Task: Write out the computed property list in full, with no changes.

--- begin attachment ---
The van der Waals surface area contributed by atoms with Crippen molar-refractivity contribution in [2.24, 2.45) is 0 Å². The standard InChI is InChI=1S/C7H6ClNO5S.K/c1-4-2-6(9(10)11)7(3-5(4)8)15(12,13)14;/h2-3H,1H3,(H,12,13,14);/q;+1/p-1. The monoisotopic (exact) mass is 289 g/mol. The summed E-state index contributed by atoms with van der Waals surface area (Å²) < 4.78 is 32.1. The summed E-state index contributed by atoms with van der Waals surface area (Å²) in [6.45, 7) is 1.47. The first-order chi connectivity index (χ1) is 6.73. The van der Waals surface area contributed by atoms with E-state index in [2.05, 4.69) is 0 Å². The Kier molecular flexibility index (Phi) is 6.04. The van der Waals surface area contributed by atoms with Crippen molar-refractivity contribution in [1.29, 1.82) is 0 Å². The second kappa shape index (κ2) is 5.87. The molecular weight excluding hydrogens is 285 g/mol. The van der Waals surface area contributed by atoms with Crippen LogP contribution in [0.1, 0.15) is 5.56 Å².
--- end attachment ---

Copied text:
The van der Waals surface area contributed by atoms with Crippen molar-refractivity contribution in [2.24, 2.45) is 0 Å². The standard InChI is InChI=1S/C7H6ClNO5S.K/c1-4-2-6(9(10)11)7(3-5(4)8)15(12,13)14;/h2-3H,1H3,(H,12,13,14);/q;+1/p-1. The monoisotopic (exact) mass is 289 g/mol. The summed E-state index contributed by atoms with van der Waals surface area (Å²) < 4.78 is 32.1. The summed E-state index contributed by atoms with van der Waals surface area (Å²) in [6.45, 7) is 1.47. The first-order chi connectivity index (χ1) is 6.73. The van der Waals surface area contributed by atoms with E-state index in [2.05, 4.69) is 0 Å². The Kier molecular flexibility index (Phi) is 6.04. The van der Waals surface area contributed by atoms with Crippen molar-refractivity contribution in [1.29, 1.82) is 0 Å². The second kappa shape index (κ2) is 5.87. The molecular weight excluding hydrogens is 285 g/mol. The van der Waals surface area contributed by atoms with Crippen LogP contribution in [0.1, 0.15) is 5.56 Å².